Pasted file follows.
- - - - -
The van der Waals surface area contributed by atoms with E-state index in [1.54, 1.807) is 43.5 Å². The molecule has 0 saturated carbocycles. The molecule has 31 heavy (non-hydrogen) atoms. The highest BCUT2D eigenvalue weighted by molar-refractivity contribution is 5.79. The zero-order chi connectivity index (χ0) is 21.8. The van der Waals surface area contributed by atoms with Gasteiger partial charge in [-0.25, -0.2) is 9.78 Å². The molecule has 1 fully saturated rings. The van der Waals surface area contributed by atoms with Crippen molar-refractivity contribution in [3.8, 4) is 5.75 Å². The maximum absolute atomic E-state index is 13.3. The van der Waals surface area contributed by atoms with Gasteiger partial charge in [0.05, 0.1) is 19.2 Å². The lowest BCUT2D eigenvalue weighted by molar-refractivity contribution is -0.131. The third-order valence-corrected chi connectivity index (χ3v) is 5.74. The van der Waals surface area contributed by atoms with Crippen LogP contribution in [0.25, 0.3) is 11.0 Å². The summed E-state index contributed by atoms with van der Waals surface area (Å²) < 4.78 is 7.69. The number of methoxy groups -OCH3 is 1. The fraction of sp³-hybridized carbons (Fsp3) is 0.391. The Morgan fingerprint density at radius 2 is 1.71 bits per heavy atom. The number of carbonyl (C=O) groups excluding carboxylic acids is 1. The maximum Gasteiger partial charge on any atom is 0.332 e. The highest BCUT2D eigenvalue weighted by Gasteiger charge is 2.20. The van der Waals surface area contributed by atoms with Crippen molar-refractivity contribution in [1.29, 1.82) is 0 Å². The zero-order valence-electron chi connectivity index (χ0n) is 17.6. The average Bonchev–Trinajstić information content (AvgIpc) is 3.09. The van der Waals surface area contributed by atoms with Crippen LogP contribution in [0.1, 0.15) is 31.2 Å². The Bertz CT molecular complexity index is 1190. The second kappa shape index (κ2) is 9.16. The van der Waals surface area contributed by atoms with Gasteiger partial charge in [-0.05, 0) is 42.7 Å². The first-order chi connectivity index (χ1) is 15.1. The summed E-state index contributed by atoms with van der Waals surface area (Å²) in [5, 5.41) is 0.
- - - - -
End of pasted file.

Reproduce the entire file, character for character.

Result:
The van der Waals surface area contributed by atoms with E-state index in [1.54, 1.807) is 43.5 Å². The molecule has 0 saturated carbocycles. The molecule has 31 heavy (non-hydrogen) atoms. The highest BCUT2D eigenvalue weighted by molar-refractivity contribution is 5.79. The zero-order chi connectivity index (χ0) is 21.8. The van der Waals surface area contributed by atoms with Gasteiger partial charge in [-0.25, -0.2) is 9.78 Å². The molecule has 1 fully saturated rings. The van der Waals surface area contributed by atoms with Crippen molar-refractivity contribution in [3.8, 4) is 5.75 Å². The maximum absolute atomic E-state index is 13.3. The van der Waals surface area contributed by atoms with Gasteiger partial charge in [0.05, 0.1) is 19.2 Å². The lowest BCUT2D eigenvalue weighted by molar-refractivity contribution is -0.131. The third-order valence-corrected chi connectivity index (χ3v) is 5.74. The van der Waals surface area contributed by atoms with Crippen LogP contribution in [0.25, 0.3) is 11.0 Å². The summed E-state index contributed by atoms with van der Waals surface area (Å²) < 4.78 is 7.69. The number of methoxy groups -OCH3 is 1. The fraction of sp³-hybridized carbons (Fsp3) is 0.391. The Morgan fingerprint density at radius 2 is 1.71 bits per heavy atom. The number of carbonyl (C=O) groups excluding carboxylic acids is 1. The maximum Gasteiger partial charge on any atom is 0.332 e. The highest BCUT2D eigenvalue weighted by Gasteiger charge is 2.20. The van der Waals surface area contributed by atoms with Crippen molar-refractivity contribution in [1.29, 1.82) is 0 Å². The zero-order valence-electron chi connectivity index (χ0n) is 17.6. The average Bonchev–Trinajstić information content (AvgIpc) is 3.09. The van der Waals surface area contributed by atoms with Crippen LogP contribution in [0.1, 0.15) is 31.2 Å². The Bertz CT molecular complexity index is 1190. The second kappa shape index (κ2) is 9.16. The van der Waals surface area contributed by atoms with Gasteiger partial charge in [-0.05, 0) is 42.7 Å². The first-order chi connectivity index (χ1) is 15.1. The summed E-state index contributed by atoms with van der Waals surface area (Å²) in [5, 5.41) is 0.